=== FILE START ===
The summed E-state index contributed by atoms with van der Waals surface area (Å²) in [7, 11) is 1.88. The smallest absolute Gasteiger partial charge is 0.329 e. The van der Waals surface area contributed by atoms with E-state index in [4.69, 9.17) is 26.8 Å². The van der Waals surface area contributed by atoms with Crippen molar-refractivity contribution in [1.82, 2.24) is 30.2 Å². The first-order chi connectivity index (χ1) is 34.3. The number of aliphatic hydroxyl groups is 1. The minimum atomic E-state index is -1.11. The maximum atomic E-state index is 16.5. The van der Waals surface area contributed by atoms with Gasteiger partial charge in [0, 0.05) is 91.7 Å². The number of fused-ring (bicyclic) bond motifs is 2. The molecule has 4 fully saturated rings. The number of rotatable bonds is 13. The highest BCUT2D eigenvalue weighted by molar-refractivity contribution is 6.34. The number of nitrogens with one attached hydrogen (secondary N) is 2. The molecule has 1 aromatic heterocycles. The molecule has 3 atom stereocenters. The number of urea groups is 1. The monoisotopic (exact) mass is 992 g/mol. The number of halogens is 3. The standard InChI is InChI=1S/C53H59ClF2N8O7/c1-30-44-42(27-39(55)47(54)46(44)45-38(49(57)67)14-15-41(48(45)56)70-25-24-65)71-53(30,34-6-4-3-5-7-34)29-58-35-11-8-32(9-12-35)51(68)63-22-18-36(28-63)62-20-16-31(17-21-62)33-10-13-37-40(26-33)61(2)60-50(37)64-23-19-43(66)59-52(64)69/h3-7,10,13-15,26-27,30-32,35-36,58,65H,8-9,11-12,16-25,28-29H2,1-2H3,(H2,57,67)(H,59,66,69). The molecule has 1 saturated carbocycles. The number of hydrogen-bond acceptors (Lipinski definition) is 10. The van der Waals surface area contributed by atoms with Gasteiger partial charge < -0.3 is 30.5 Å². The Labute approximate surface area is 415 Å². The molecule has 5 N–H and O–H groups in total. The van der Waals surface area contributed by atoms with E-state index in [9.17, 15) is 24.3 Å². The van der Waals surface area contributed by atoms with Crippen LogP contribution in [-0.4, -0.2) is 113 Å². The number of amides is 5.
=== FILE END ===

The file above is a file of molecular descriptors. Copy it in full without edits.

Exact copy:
The summed E-state index contributed by atoms with van der Waals surface area (Å²) in [7, 11) is 1.88. The smallest absolute Gasteiger partial charge is 0.329 e. The van der Waals surface area contributed by atoms with E-state index in [4.69, 9.17) is 26.8 Å². The van der Waals surface area contributed by atoms with Crippen molar-refractivity contribution in [1.82, 2.24) is 30.2 Å². The first-order chi connectivity index (χ1) is 34.3. The number of aliphatic hydroxyl groups is 1. The minimum atomic E-state index is -1.11. The maximum atomic E-state index is 16.5. The van der Waals surface area contributed by atoms with Gasteiger partial charge in [0, 0.05) is 91.7 Å². The number of fused-ring (bicyclic) bond motifs is 2. The molecule has 4 fully saturated rings. The number of rotatable bonds is 13. The highest BCUT2D eigenvalue weighted by molar-refractivity contribution is 6.34. The number of nitrogens with one attached hydrogen (secondary N) is 2. The molecule has 1 aromatic heterocycles. The molecule has 3 atom stereocenters. The number of urea groups is 1. The monoisotopic (exact) mass is 992 g/mol. The number of halogens is 3. The standard InChI is InChI=1S/C53H59ClF2N8O7/c1-30-44-42(27-39(55)47(54)46(44)45-38(49(57)67)14-15-41(48(45)56)70-25-24-65)71-53(30,34-6-4-3-5-7-34)29-58-35-11-8-32(9-12-35)51(68)63-22-18-36(28-63)62-20-16-31(17-21-62)33-10-13-37-40(26-33)61(2)60-50(37)64-23-19-43(66)59-52(64)69/h3-7,10,13-15,26-27,30-32,35-36,58,65H,8-9,11-12,16-25,28-29H2,1-2H3,(H2,57,67)(H,59,66,69). The molecule has 1 saturated carbocycles. The number of hydrogen-bond acceptors (Lipinski definition) is 10. The van der Waals surface area contributed by atoms with Gasteiger partial charge < -0.3 is 30.5 Å². The Labute approximate surface area is 415 Å². The molecule has 5 N–H and O–H groups in total. The van der Waals surface area contributed by atoms with E-state index in [9.17, 15) is 24.3 Å². The van der Waals surface area contributed by atoms with Crippen LogP contribution in [-0.4, -0.2) is 113 Å². The number of amides is 5.